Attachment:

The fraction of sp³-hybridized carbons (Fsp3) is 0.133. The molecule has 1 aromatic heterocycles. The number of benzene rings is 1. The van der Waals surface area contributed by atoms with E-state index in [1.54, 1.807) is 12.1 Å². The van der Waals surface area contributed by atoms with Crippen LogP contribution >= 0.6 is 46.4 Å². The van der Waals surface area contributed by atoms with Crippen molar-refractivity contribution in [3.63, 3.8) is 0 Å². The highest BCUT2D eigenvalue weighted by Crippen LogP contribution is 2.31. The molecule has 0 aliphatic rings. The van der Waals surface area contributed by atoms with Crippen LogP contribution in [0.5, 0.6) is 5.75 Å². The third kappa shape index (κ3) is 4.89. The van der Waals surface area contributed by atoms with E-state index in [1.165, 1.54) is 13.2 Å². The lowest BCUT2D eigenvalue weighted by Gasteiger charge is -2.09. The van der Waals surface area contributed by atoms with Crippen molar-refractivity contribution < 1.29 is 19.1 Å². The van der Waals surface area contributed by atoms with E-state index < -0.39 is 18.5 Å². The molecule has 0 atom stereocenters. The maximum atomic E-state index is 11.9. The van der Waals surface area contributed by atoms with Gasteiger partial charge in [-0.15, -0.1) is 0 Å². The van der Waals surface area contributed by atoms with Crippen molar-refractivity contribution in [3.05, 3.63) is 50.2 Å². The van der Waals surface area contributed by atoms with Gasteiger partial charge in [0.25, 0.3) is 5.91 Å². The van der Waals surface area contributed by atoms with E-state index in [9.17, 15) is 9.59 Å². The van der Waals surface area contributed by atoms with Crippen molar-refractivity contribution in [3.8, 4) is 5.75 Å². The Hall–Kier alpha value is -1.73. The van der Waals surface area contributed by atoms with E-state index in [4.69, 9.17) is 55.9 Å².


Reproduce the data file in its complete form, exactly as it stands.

The fraction of sp³-hybridized carbons (Fsp3) is 0.133. The molecule has 1 aromatic heterocycles. The number of benzene rings is 1. The van der Waals surface area contributed by atoms with E-state index in [1.54, 1.807) is 12.1 Å². The van der Waals surface area contributed by atoms with Crippen LogP contribution >= 0.6 is 46.4 Å². The van der Waals surface area contributed by atoms with Crippen molar-refractivity contribution in [3.63, 3.8) is 0 Å². The highest BCUT2D eigenvalue weighted by Crippen LogP contribution is 2.31. The molecule has 0 aliphatic rings. The van der Waals surface area contributed by atoms with Crippen LogP contribution in [0.5, 0.6) is 5.75 Å². The third kappa shape index (κ3) is 4.89. The van der Waals surface area contributed by atoms with E-state index in [1.165, 1.54) is 13.2 Å². The lowest BCUT2D eigenvalue weighted by Gasteiger charge is -2.09. The van der Waals surface area contributed by atoms with Crippen molar-refractivity contribution < 1.29 is 19.1 Å². The van der Waals surface area contributed by atoms with E-state index < -0.39 is 18.5 Å². The molecule has 0 atom stereocenters. The maximum atomic E-state index is 11.9. The van der Waals surface area contributed by atoms with Gasteiger partial charge in [-0.15, -0.1) is 0 Å². The van der Waals surface area contributed by atoms with Crippen molar-refractivity contribution in [3.05, 3.63) is 50.2 Å². The van der Waals surface area contributed by atoms with Gasteiger partial charge in [0.25, 0.3) is 5.91 Å². The van der Waals surface area contributed by atoms with E-state index in [9.17, 15) is 9.59 Å². The van der Waals surface area contributed by atoms with Crippen molar-refractivity contribution in [3.8, 4) is 5.75 Å². The Hall–Kier alpha value is -1.73. The van der Waals surface area contributed by atoms with E-state index in [4.69, 9.17) is 55.9 Å².